- By Joshua Keating
As Lenny Bruce would say, "Dig: Obama’s Jewish" — or at least his friends say he is.
Obama’s longtime friend and supporter Alan Solow, former chair of the Conference of Presidents of Major American Jewish Organizations, has a suggestion on how to sell the president to nervous Jewish voters, as Benjy Sarlin reports:
“At the risk of stereotyping us, he thinks like a Jew,” he said, likening Obama’s decision-making process to a Talmudic scholar. “I knew it before he was the president, and I’ve seen it every day since he’s been the president.”
He added: “Barack Obama has a Jewish soul. He has neshama.”
Solow is following up on a theme pushed by several Jewish journalists including the Atlantic‘s Jeffrey Goldberg:
[H]e is the most Jewish president we’ve ever had (except for Rutherford B. Hayes). No president, not even Bill Clinton, has traveled so widely in Jewish circles, been taught by so many Jewish law professors, and had so many Jewish mentors, colleagues, and friends, and advisers as Barack Obama (though it is true that every so often he appoints a gentile to serve as White House chief of staff).
… and the Daily Beast‘s Peter Beinart:
What Obama understands, via Heschel and Alinsky and his many progressive Jewish friends, is Tikkun Olam, a form of Jewish identity that, like it or not, is more pervasive in the United States than either observant Judaism or active Zionism. If it weren’t, Obama would never have won 78 percent of the Jewish vote.
Longtime Obama advisor and former White House Counsel Abner Mikva has joked, "When this all is over, people are going to say that Barack Obama is the first Jewish president.” Deputy National Security Advisor Ben Rhodes has said “he came into office with a deeper understanding of Jewish culture and Jewish thought than, I would argue, any president in recent memory.”
Obama himself has picked up on the theme in discussions with Jewish leaders, as reported by Haaretz in May:
There were some questions directed at the presidents concerning his thoughts on the role of religious leaders in a more civil political dialogue, which then lead to the inevitable question – how does he feels about Israel? Obama joked that Lew always warns him it will get to "the kishkes question."
"Rather than describe how deeply I care about Israel, I want to be blunt about how we got here," Obama said, reminding his guests that he had so many Jewish friends in Chicago at the beginning of his political career that he was accused of being a puppet of the Israel lobby.[…]
Obama also stressed he probably knows about Judaism more than any other president, because he read about it – and wondered how come no one asks Speaker of the House of Representatives John Boehner or Senate minority leader Mitch McConnel about their support to Israel.
I understand the need to counter the GOP line that Obama has thrown Israel "under the bus" and what Goldberg calls "the cosmic joke that he is somehow anti-Semitic," but these meme is getting a little out of hand. Surely those charges are easy enough to rebut without arguing that Obama is more Jewish than his opponents, or has more Jewish friends than them, or has a Jewish soul, or "thinks like a Jew" — whatever that means. It feels just a bit overdefensive: it’s not like McConnel and Boehner feel any compulsion to demonstrate their M.O.T. status either.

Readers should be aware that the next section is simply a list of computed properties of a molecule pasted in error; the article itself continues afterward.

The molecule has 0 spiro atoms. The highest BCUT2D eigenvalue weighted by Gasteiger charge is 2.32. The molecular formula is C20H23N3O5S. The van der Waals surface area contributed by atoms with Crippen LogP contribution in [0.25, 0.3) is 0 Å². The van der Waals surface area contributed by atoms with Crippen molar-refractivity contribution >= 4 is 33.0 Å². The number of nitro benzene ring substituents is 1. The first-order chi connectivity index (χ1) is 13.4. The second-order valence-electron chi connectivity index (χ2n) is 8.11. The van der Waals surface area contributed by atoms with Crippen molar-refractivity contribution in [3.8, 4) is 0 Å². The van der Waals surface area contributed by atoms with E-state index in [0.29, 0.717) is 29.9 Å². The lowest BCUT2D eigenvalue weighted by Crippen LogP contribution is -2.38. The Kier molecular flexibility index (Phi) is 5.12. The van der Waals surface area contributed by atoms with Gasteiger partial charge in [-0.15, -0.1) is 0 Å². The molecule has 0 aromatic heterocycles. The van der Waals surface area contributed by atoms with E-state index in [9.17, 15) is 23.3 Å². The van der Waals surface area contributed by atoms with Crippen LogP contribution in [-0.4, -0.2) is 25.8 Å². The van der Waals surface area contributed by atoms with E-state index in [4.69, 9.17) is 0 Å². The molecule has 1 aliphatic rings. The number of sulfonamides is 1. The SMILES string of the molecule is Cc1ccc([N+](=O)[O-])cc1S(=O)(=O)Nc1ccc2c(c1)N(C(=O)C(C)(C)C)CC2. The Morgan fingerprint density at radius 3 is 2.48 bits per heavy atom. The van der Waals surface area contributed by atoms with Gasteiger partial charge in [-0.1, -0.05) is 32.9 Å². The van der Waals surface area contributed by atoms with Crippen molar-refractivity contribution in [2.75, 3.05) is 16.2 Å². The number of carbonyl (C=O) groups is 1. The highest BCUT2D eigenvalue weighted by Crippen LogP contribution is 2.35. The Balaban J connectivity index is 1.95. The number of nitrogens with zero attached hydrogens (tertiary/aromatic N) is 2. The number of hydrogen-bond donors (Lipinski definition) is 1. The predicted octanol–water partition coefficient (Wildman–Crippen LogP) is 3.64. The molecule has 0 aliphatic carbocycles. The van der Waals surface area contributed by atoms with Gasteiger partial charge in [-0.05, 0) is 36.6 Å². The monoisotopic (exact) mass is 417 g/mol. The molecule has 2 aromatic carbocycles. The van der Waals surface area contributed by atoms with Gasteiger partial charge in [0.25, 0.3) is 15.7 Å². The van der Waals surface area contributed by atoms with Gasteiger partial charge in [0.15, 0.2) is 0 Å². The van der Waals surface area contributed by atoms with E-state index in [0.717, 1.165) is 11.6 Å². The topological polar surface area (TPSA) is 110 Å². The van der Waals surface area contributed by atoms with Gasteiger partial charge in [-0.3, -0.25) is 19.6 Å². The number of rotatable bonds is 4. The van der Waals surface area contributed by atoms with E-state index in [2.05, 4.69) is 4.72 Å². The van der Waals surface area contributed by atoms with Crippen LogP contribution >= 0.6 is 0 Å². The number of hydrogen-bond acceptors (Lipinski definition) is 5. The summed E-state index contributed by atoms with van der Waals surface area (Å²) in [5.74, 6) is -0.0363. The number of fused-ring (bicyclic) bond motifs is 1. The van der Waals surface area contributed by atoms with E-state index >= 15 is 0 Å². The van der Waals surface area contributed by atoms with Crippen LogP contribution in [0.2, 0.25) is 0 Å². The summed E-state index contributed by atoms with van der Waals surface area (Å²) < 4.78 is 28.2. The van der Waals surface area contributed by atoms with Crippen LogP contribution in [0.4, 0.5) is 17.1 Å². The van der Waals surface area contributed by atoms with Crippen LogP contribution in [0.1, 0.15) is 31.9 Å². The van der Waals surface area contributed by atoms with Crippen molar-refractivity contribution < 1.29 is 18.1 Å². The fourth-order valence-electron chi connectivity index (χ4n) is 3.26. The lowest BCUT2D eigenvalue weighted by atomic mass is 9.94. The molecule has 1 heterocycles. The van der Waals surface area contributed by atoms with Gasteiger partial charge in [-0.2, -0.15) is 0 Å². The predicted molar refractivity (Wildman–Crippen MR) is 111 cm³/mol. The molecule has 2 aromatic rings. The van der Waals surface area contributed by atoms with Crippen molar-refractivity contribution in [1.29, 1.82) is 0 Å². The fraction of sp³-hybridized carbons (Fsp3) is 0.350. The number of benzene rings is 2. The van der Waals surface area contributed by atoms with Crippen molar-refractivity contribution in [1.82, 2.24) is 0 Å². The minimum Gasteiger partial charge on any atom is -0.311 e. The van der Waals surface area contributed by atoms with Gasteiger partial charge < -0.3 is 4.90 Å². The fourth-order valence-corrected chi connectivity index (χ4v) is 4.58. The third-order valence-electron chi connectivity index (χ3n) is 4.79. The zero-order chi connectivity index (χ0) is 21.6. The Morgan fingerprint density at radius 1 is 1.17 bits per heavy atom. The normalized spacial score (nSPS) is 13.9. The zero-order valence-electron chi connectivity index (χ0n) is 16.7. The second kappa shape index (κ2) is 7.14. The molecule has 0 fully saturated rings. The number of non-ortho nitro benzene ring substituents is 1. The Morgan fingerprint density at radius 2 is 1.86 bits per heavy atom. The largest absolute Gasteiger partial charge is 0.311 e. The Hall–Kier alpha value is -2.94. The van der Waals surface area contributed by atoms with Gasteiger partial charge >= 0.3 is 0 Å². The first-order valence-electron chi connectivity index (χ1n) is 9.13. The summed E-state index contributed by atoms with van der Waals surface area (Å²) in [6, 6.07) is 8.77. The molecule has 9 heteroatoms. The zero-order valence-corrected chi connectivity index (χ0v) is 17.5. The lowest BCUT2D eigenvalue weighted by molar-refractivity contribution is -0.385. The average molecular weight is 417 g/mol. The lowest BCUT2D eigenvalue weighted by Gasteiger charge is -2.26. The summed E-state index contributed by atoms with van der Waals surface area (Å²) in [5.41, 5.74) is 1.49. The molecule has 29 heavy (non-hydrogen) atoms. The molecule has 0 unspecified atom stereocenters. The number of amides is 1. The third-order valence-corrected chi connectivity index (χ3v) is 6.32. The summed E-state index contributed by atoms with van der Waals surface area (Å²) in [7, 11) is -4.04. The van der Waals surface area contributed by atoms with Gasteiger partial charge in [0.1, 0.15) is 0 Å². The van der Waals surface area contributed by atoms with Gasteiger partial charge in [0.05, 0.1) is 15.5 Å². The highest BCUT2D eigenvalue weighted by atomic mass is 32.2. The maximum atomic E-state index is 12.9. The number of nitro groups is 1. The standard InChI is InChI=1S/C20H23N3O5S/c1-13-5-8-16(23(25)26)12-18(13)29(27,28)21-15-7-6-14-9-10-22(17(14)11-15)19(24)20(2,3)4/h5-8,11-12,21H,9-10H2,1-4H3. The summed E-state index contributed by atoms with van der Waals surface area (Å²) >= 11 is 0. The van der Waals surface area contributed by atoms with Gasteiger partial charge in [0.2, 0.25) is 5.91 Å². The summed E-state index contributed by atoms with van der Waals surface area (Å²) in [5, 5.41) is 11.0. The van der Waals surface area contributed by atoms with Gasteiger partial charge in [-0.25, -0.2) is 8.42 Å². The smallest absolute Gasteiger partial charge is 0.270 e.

I think it should be okay to accept that there are no Jews in this race. Just a Protestant, a Mormon, and two Catholic VP nominees, who may differ on Mideast policy but aren’t anti-Semitic and aren’t threatening to throw Israel under anything. Goyim can have kishkes too.
Josh Rogin covers national security and foreign policy and writes the daily Web column The Cable. His column appears bi-weekly in the print edition of The Washington Post. He can be reached for comments or tips at firstname.lastname@example.org.
Previously, Josh covered defense and foreign policy as a staff writer for Congressional Quarterly, writing extensively on Iraq, Afghanistan, Guantánamo Bay, U.S.-Asia relations, defense budgeting and appropriations, and the defense lobbying and contracting industries. Prior to that, he covered military modernization, cyber warfare, space, and missile defense for Federal Computer Week Magazine. He has also served as Pentagon Staff Reporter for the Asahi Shimbun, Japan's leading daily newspaper, in its Washington, D.C., bureau, where he reported on U.S.-Japan relations, Chinese military modernization, the North Korean nuclear crisis, and more.
A graduate of George Washington University's Elliott School of International Affairs, Josh lived in Yokohama, Japan, and studied at Tokyo's Sophia University. He speaks conversational Japanese and has reported from the region. He has also worked at the House International Relations Committee, the Embassy of Japan, and the Brookings Institution.
Josh's reporting has been featured on CNN, MSNBC, C-Span, CBS, ABC, NPR, WTOP, and several other outlets. He was a 2008-2009 National Press Foundation's Paul Miller Washington Reporting Fellow, 2009 military reporting fellow with the Knight Center for Specialized Journalism and the 2011 recipient of the InterAction Award for Excellence in International Reporting. He hails from Philadelphia and lives in Washington, D.C.| The Cable |